The recent Armenian Educational Foundation Oratorical Contest was held in Glendale, California on February 2, 2019.
It was a very encouraging and exciting to witness the ten student representatives from the five high schools in the Los Angeles area that took part in the contest (there were junior high schools as well).
This was the third year and the seriousness about the contest is augmenting every year.
The Armenian language topic was the preservation of the Armenian language. The participants spoke with such zeal and enthusiasm that made those present very, very happy and constantly applauded the students. The English language contest was about the Velvet Revolution, and similarly it was encouraging.
One of the students said that Armenian music, theater, clubs, associations, dancing and others are fine and important, but of the Armenian language is not used then all efforts will be in vain. Of course, the students spoke perfect Armenian and gave us some optimism that the Armenian schools are doing what they should.
Naturally, every student does not speak perfect Armenian.
A few Armenian Day Schools have closed for various reasons. Basically, the tuition at private Armenian schools is high. It can vary from $700 to $900 a month, which simply means that it will cost the family at least $10,000 annually. A family with two or more children may have more problems paying tuition. Of course non-Armenian private schools are more expensive but research indicates that most of them have large permanent funds to assist the students.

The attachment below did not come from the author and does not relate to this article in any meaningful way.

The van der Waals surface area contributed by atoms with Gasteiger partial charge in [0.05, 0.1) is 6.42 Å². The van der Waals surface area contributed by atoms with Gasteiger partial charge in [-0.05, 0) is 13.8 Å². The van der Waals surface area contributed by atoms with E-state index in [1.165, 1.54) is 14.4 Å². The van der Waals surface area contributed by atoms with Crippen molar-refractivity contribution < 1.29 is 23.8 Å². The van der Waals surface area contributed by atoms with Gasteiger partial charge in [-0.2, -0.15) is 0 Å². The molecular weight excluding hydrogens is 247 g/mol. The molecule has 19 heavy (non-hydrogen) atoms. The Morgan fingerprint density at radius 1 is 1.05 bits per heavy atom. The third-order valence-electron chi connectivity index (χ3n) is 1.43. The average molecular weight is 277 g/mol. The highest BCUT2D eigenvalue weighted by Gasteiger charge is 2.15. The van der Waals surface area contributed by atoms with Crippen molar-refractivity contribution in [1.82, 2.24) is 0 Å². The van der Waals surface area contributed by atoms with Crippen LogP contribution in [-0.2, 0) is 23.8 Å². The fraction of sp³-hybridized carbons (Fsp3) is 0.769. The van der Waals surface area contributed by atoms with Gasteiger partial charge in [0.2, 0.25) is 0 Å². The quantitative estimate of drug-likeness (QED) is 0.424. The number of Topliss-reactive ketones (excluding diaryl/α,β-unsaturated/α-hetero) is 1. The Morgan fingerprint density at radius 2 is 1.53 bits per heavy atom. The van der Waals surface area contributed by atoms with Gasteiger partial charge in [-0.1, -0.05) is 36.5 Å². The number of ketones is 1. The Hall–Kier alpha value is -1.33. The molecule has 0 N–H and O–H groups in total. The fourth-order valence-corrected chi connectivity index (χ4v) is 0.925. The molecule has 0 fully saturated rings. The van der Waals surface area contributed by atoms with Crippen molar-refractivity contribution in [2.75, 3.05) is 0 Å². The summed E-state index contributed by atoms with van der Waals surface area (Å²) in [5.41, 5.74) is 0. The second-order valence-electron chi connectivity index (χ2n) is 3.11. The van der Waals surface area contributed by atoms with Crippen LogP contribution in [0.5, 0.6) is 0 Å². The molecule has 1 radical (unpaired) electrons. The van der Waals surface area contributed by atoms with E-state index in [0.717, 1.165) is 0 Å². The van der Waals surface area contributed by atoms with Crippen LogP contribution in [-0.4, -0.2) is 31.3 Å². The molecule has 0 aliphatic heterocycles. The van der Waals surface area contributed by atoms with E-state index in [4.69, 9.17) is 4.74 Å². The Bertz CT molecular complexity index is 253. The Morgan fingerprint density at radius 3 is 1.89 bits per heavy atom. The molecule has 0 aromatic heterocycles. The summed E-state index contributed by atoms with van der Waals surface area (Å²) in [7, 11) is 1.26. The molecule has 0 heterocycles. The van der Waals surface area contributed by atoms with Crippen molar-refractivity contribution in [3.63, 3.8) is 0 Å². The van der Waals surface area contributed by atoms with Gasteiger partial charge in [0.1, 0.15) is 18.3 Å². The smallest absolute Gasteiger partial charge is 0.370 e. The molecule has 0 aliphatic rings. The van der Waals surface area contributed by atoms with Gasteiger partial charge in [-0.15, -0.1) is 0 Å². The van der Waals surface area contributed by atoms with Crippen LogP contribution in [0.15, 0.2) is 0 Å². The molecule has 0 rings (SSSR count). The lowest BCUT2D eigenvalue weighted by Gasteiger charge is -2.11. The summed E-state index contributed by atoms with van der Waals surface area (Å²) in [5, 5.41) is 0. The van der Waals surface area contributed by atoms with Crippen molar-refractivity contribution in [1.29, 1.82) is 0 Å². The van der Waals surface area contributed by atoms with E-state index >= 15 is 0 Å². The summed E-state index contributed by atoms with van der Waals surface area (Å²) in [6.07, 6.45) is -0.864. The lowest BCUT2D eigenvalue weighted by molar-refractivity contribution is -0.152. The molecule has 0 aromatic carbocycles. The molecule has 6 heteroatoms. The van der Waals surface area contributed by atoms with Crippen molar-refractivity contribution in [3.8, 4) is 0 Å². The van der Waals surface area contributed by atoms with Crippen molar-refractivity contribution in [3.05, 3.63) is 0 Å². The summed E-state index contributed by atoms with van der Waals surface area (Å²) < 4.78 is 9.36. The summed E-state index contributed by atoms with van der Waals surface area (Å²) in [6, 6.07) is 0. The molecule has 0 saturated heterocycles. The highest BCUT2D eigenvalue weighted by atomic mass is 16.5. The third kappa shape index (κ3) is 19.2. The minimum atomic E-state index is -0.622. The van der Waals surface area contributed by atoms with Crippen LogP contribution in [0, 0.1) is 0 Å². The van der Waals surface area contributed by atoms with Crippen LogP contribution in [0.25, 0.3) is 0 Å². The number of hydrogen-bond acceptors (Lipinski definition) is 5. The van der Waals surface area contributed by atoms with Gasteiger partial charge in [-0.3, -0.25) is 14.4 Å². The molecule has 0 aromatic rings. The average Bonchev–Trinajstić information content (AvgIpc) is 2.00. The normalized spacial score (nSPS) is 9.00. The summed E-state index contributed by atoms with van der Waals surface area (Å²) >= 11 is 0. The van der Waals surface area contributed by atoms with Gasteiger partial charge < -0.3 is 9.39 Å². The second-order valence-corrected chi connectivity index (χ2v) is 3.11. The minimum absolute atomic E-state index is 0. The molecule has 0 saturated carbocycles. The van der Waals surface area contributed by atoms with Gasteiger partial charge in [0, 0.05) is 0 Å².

Also, sometimes the population decreases in an area and students are not available so the schools close their doors.
If we want to preserve our nation in the Diaspora, we should do more to help Armenian schools so they can reduce expenses and more students can attend them. It is true that many of the Armenian Day Schools opened because philanthropists donated large sums, but that is not enough. I remember one day philanthropist Alex Manoogian (God bless his memory) said that the point is not just to start a school, but more importantly, how will the annual budget be met if constant funding is not available.
We published great news last month about an Armenian school being opened in Valance, France, costing $1.7 million, and fortunately a Lebanese-Armenian philanthropist Kevork Arabian donated 40% of the construction expenses (about $800,000).
Now, will they be able to meet the budget? That’s the more important issue and I hope that people will constantly assist the Armenian schools for the existence of the Armenian people and nation.